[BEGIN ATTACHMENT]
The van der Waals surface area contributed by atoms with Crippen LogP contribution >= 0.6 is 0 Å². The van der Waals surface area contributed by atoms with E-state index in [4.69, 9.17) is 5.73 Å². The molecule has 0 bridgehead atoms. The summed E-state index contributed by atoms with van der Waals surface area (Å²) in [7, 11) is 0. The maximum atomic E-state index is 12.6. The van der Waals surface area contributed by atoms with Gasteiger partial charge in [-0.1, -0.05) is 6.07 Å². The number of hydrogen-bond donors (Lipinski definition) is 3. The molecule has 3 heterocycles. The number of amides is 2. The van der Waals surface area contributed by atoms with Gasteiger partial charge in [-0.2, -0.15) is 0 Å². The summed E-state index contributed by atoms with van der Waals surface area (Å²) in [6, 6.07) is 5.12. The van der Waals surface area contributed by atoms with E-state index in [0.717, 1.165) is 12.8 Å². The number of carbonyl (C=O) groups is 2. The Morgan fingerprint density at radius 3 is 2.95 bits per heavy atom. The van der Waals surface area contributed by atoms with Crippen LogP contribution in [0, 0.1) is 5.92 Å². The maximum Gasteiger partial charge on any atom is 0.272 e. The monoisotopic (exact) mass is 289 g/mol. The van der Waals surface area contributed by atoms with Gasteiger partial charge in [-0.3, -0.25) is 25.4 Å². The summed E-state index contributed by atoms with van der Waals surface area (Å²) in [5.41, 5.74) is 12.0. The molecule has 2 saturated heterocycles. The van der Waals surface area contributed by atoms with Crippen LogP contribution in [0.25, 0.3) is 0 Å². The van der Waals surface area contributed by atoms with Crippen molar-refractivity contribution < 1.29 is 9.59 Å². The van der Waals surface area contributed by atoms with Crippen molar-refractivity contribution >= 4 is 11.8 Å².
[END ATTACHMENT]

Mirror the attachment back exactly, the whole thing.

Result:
The van der Waals surface area contributed by atoms with Crippen LogP contribution >= 0.6 is 0 Å². The van der Waals surface area contributed by atoms with E-state index in [4.69, 9.17) is 5.73 Å². The molecule has 0 bridgehead atoms. The summed E-state index contributed by atoms with van der Waals surface area (Å²) in [7, 11) is 0. The maximum atomic E-state index is 12.6. The van der Waals surface area contributed by atoms with Gasteiger partial charge in [-0.1, -0.05) is 6.07 Å². The number of hydrogen-bond donors (Lipinski definition) is 3. The molecule has 3 heterocycles. The number of amides is 2. The van der Waals surface area contributed by atoms with Gasteiger partial charge in [-0.2, -0.15) is 0 Å². The summed E-state index contributed by atoms with van der Waals surface area (Å²) in [6, 6.07) is 5.12. The van der Waals surface area contributed by atoms with E-state index in [0.717, 1.165) is 12.8 Å². The number of carbonyl (C=O) groups is 2. The Morgan fingerprint density at radius 3 is 2.95 bits per heavy atom. The van der Waals surface area contributed by atoms with Crippen LogP contribution in [0, 0.1) is 5.92 Å². The maximum Gasteiger partial charge on any atom is 0.272 e. The monoisotopic (exact) mass is 289 g/mol. The van der Waals surface area contributed by atoms with Gasteiger partial charge in [-0.3, -0.25) is 25.4 Å². The summed E-state index contributed by atoms with van der Waals surface area (Å²) in [5.41, 5.74) is 12.0. The molecule has 2 saturated heterocycles. The van der Waals surface area contributed by atoms with Crippen LogP contribution in [0.25, 0.3) is 0 Å². The van der Waals surface area contributed by atoms with Crippen molar-refractivity contribution < 1.29 is 9.59 Å². The van der Waals surface area contributed by atoms with Crippen molar-refractivity contribution >= 4 is 11.8 Å².